On February 20, Washington D.C. resident Yaraslau Kryvoi received notice from Internet service provider and webhost, Utah-based Bluehost, that it was suspending Kryvoi’s account and giving him 10 days to remove content that Bluehost found objectionable from his website.
The objectionable content in question?
Kryvoi, an immigrant from the former Soviet republic of Belarus, maintained and operated a website for the local chapter of the Belarusian American Association (BAA), which according to Newsweek, “is one of the oldest and most visible U.S.-based groups pushing for democracy in Belarus.”
So what is the problem?
Bluehost suspended Kryvoi’s account in response to a consultation the U.S. Office of Foreign Assets Control (OFAC), a Treasury agency, which advised the hosting service that it needed to stop dealing with nations that the U.S. government (via the Treasury and Commerce departments) had imposed economic and trade sanctions against. Sanctioned countries include Cuba, North Korea, Burma, and Belarus. The Commerce Department has gone so far as to impose “a blanket ban on a handful of states designed to keep sensitive technology, like encryption, from falling into the wrong hands.” As Newsweek notes, most ISPs provide customers with data encryption “as a standard tool for secure communications.”
Bluehost has gone so far as to include in its terms of service a clause that “states that the firm won’t do business with citizens of Belarus, Burma, Cuba, North Korea, Sudan, Syria, Zimbabwe and “the Balkans” (raising some curious questions as to whether nationals of Slovenia or Romania make the cut).”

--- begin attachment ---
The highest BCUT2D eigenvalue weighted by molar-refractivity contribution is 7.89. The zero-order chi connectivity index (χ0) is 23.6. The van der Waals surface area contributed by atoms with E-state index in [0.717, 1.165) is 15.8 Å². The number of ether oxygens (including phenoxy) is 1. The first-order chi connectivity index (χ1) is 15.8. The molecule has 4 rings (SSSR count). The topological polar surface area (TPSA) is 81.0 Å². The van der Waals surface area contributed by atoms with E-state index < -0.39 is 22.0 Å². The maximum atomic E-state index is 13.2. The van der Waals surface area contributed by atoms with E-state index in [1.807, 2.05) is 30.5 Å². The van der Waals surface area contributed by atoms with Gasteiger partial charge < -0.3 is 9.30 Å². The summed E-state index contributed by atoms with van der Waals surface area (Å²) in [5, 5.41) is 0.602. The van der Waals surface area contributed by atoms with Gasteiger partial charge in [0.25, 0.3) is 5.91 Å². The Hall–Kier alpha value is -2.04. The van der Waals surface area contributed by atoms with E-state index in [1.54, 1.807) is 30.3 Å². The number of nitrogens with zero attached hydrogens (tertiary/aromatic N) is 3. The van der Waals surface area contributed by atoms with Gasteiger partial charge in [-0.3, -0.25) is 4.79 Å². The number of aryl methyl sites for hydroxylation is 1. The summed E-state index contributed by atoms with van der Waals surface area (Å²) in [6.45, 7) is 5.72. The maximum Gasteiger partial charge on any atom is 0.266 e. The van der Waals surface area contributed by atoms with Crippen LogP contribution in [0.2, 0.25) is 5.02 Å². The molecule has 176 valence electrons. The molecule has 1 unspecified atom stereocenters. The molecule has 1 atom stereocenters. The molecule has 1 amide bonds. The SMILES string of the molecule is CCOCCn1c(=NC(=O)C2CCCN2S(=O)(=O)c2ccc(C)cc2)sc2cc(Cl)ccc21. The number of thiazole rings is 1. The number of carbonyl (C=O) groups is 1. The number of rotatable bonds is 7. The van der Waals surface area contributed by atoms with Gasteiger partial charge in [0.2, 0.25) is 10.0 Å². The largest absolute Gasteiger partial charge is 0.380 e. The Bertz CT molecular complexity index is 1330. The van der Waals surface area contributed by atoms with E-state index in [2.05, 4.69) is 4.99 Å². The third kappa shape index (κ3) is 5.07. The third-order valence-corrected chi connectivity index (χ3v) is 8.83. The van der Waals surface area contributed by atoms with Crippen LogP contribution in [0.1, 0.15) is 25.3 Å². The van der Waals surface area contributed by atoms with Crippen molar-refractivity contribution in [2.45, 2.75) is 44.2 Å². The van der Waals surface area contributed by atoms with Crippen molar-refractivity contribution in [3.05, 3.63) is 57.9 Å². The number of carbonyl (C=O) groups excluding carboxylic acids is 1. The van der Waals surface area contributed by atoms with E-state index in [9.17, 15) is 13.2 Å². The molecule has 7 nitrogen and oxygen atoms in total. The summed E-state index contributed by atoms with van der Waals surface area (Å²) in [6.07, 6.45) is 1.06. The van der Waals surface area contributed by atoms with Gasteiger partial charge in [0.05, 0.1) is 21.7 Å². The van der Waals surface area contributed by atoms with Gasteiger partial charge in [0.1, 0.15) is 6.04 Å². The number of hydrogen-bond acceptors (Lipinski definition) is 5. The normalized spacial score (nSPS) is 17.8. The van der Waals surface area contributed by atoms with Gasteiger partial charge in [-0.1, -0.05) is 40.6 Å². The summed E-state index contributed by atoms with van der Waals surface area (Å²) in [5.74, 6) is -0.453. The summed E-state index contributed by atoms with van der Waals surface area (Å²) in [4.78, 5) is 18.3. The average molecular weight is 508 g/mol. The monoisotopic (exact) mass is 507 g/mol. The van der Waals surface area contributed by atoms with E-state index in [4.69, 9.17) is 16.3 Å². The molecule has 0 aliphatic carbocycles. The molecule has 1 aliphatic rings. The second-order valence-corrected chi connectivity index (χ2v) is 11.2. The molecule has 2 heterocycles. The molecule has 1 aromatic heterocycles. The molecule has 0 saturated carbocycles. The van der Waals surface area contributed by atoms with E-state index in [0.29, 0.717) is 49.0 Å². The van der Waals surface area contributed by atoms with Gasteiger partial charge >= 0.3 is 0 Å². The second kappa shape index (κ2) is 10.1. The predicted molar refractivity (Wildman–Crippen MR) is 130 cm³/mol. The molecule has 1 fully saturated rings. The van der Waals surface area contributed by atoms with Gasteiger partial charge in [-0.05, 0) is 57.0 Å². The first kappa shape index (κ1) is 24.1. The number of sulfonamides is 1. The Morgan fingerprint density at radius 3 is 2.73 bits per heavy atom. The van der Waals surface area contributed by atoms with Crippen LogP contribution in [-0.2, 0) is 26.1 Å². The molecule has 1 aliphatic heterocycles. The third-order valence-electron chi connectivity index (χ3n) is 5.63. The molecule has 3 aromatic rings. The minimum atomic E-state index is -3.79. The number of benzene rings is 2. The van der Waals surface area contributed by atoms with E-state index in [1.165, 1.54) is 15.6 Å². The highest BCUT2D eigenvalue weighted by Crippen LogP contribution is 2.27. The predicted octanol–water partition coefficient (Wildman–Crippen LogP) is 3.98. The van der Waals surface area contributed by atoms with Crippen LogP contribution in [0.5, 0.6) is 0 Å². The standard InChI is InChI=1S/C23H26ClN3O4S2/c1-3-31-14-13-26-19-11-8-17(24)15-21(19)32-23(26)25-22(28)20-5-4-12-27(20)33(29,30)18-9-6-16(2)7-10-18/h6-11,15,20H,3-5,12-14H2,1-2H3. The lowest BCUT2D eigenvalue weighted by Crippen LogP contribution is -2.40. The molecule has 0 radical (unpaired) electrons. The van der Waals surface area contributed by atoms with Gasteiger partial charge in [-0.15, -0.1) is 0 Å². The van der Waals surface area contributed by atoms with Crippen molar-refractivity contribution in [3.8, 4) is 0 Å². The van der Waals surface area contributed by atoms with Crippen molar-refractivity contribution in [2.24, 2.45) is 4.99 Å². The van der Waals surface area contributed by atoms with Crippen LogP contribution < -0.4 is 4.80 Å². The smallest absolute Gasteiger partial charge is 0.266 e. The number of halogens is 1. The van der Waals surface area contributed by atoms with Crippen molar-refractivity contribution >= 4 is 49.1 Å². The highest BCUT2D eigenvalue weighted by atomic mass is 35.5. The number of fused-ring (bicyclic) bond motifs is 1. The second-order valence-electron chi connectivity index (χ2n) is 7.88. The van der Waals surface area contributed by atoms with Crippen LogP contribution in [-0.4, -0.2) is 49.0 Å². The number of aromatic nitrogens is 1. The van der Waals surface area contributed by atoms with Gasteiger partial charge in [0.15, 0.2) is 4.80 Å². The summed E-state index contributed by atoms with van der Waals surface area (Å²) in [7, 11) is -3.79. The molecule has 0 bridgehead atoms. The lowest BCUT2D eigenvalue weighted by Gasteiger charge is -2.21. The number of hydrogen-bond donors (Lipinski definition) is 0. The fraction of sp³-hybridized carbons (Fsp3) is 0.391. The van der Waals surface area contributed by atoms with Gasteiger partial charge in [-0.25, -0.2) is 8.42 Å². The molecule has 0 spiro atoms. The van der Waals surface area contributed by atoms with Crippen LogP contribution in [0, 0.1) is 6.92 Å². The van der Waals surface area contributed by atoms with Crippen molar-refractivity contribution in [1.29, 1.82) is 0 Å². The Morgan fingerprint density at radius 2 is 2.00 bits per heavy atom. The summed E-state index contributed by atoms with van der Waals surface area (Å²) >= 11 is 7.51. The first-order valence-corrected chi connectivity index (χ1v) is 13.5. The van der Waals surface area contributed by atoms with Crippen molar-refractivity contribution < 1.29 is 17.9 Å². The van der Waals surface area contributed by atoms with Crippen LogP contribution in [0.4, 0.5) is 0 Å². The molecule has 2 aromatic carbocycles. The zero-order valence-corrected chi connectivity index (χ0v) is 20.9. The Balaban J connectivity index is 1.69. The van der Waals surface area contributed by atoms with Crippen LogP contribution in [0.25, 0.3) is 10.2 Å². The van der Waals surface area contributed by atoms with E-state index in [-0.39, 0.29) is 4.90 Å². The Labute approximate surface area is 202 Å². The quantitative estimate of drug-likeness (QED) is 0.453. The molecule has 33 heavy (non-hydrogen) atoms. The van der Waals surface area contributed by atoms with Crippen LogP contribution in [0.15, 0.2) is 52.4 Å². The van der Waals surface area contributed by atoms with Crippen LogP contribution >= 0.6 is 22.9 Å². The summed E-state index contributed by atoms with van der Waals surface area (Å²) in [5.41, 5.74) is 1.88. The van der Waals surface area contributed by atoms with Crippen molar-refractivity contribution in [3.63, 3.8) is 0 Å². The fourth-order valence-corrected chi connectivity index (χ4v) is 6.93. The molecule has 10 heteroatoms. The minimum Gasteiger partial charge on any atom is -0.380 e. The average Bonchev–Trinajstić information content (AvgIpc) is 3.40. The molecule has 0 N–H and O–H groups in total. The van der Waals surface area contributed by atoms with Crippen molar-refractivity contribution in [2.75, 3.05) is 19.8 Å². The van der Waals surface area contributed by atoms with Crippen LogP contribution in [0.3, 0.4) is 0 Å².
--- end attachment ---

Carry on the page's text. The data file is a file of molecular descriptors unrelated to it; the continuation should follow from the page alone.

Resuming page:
Whether the content on Kryvoi’s website should be covered under these trade sanctions or Bluehost’s terms of service should be up for debate. Unfortunately, the ISP has taken the easy road, and simply “[b]ann[ed] everyone from Belarus.” This ban apparently includes Kryvoi, who now lives in the U.S., but happened to “pa[y] his Bluehost bill by credit card while visiting his family in Belarus.”
Alarmingly, Newsweek has found that Bluehost is not unique in censoring Internet content by “all citizens from certain states.”:
At least three other U.S. hosting companies—HostMonster, Blaser Hosting and Biz Builder Hosting—have similar provisions in their terms of service. What may make these companies skittish is the rules governing data encryption. The Internet has blurred the lines between sinister exports and harmless Web surfing—encryption, after all, is what makes browsing, e-mailing and online banking secure. When it comes to Cuba, Iran, Libya, North Korea, Syria and Sudan (but not Belarus), the restrictions can be troublesome. Google, for instance, had to forbid downloads of its Chrome browser to users in these countries. In 2007 Yahoo and Microsoft removed Iran from the drop-down lists that let users specify their country of origin when they register.
From Newsweek’s coverage of Kryvoi’s problem, it seems American based ISPs find it easier to issue bans and restriction on content tangentially related to enemies of the U.S., than to actually take the time to distinguish between content that genuinely flies in the face of U.S. interests, and content that advocates for the interests of the Washington D.C.-based Belarusian diaspora.